Day by Day Schedule for planning and preparing Thanksgiving Dinner
Start early by planning your menu and inviting guests. Ask for RSVPs so that you have plenty of time to delegate any cooking your guests offer to do, make your shopping list, and cook up a storm. I’ve compiled a basic schedule of when to do what once it is time to shop and cook:
A few days before Thanksgiving:
Make your shopping list. Gather your menu and all recipes you’ll be making, along with any beverages and snacks you’ll serve. You’ll want to do a quick clean-out of your fridge and make sure you’ve got room for everything that needs to be there, including the brining pot if you’re brining your turkey. If you need disposable pans for your turkey or side dishes, be sure to add them to the list. Be sure to watch for an upcoming tip about how much food to make for your crowd!
The day before:
* Prep vegetables. Cut up onions, carrots, celery, trim green beans, and brine your turkey. Save your prepped veggies in zipper bags labeled with which recipe they belong to. This makes the big day MUCH easier, as you don’t need as much work surface, the house won’t wreak of raw onion, and your prep surfaces will be clean and available for arriving dishes and snack trays.
* Lay out serving dishes and utensils so that you know you have enough for everything you’re serving. If you’re short on something, ask a guest if they can bring it.
* Set the table, or buffet with plates, forks and so on. Get this out of the way so you’re not fumbling with breakables on the day you’re timing a thousand other projects.
* Lay out the baking and prep dishes you’ll need for all of your cooking. This makes the cooking day much easier since you won’t be searching for everything. Do you have a carving knife and board? Do you have covered dishes? Pots and pans? Think through this just like you did with your menu and shopping list.
* Oven space is tricky. Figure out how you’ll get everything hot and consider what can be made ahead in order to avoid a crisis at the end. This is where those hot plates, slow cookers and chaffing dishes become your best friends.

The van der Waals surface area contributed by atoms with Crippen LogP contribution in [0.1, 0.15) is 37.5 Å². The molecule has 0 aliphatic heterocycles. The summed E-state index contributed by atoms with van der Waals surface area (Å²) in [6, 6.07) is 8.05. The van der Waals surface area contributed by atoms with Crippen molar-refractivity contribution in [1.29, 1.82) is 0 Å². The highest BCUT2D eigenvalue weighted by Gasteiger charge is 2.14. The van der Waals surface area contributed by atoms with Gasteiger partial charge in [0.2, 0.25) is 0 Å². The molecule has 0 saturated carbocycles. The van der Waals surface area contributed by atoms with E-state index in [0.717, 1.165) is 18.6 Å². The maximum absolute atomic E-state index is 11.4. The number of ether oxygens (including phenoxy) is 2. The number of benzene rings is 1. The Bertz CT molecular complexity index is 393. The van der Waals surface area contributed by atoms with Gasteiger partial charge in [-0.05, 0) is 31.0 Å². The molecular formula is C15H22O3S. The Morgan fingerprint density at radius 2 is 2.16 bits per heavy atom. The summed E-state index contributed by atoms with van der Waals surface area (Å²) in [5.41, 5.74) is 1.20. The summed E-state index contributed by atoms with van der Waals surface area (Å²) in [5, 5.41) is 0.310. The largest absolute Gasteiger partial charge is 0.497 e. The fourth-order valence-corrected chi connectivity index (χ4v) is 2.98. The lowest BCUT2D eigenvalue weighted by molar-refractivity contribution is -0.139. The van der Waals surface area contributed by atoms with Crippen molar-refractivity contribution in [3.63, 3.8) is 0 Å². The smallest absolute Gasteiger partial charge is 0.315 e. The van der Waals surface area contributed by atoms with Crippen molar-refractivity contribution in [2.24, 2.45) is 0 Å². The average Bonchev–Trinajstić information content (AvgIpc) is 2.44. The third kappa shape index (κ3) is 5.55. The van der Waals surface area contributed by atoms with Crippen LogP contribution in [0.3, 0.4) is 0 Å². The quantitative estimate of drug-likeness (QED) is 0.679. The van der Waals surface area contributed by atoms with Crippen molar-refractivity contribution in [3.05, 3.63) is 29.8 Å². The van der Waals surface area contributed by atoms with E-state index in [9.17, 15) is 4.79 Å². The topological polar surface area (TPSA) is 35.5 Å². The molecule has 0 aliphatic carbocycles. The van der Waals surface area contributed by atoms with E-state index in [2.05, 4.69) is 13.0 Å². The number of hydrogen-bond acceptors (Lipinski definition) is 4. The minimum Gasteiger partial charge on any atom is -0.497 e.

* Clean the house! Nobody wants to deal with that on Thanksgiving morning.
* Select the time you’d like to serve dinner, and calculate when the turkey needs to go in the oven. Prepare the turkey and get it in the oven. Once you know your target dinner time, calculate how long you think it will take for your side dishes to make, and plan around that serving time. Keep in mind that mashed potatoes can be made early (or a day ahead) and heated for serving. If you make green bean casserole, you may also wish to assemble it the day before and pop it in the oven all prepped.
* Once your turkey reaches the proper internal temperature, remove it from the oven, cover it in foil and allow it to rest. This allows the meat to absorb the juice. If you cut in too early, the moisture will drain out and all that work will be lost! This is also the perfect time to make your gravy, which should be happening while everything is placed into serving dishes, covered with foil or lids, and moved to the table.
* Call your guests to the table as you remove the foil and lids from all your dishes. Carve and serve the turkey as your guests pass the food. If you make a small speech or say grace, keep it short so the food doesn’t get cold.
* Dig in! Happy Thanksgiving! You did it! All that is left to do is clear dishes, serve dessert and relax with your guests. Get leftover food into the fridge right away, but leave the dishes for after guests are gone.
* If you wish to offer your guests a take-home plate, set out a stack of paper plates and aluminum foil, and set everything out on the table or counter for them to assemble their own plate. This helps with that over-stuffed fridge, and everyone loves Thanksgiving leftovers!
Resources for further learning: